]. This finding is in accordance with the main hypothesis of a mechanism-based diagnosis in chronic pain syndromes, which proposes that defined symptoms and signs reflect possible underlying neurobiological pain mechanisms [19
]. Consequently, these subgroups should be treated with specific mechanism-based approaches, but to date, they have been treated with the same non-specific multimodal treatment programs. Therefore, the assessment of chronic pain and research identifying various factors associated with the development, maintenance, and spread of chronic pain, including their neurobiological correlates, is highly relevant.
Chronic pain has been found to be associated with a higher prevalence of mental co-morbidity. Patients with CBP [23
], CWP [25
], and FMS [26
] suffer from mental disorders significantly more often than pain-free controls. This finding is especially true for anxiety disorders and mood disorders, which were found to have prevalence rates of 20.9% and 12.7%, respectively, in a population-based sample of patients with chronic back pain [23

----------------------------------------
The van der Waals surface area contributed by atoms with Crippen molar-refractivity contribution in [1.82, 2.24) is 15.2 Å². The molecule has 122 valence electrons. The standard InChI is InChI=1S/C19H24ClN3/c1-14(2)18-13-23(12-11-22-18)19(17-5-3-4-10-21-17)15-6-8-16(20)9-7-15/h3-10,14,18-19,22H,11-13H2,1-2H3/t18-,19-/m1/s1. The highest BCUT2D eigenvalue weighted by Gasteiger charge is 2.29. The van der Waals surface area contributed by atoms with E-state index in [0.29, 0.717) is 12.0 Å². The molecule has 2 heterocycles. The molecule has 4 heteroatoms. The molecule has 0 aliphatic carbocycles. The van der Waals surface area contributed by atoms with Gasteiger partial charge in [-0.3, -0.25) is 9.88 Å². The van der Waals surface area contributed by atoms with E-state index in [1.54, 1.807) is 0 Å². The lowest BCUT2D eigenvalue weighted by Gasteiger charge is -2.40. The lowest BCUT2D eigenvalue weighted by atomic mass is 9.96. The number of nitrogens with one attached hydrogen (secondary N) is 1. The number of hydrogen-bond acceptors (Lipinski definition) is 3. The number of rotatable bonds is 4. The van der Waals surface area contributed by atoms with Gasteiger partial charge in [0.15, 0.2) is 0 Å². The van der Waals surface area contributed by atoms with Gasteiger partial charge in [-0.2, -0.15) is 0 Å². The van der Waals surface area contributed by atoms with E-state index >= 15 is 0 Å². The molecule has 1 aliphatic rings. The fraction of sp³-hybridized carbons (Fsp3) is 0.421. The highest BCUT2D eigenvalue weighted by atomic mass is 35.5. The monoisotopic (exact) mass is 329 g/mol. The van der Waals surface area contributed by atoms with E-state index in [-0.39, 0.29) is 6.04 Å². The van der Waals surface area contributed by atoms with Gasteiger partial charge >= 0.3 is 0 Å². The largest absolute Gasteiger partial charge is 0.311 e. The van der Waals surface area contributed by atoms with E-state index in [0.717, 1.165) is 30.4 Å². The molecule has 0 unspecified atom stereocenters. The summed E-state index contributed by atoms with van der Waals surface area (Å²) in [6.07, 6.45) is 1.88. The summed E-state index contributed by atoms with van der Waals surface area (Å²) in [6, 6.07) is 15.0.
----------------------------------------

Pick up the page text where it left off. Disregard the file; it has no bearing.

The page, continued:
]. Of further interest is the role of psychological trauma, which has been neglected in previous research. Traumatic events have higher prevalence rates in patients with pain compared to pain-free controls or patients with other diseases [27
]. Concerning traumatic experiences, it was suggested that multiple traumas have a cumulative effect on physical health, including back pain and that the impact of the trauma on health may be independent of post-traumatic stress disorder (PTSD) symptomatology [30
The assessment of chronic pain and mental comorbidity on a psychobiological basis may detect common underlying pathophysiological changes. With regard to pain processing there are studies that suggest a role for central disinhibition mechanisms in depression and, to a lower extent, in patients with FMS compared to healthy controls [32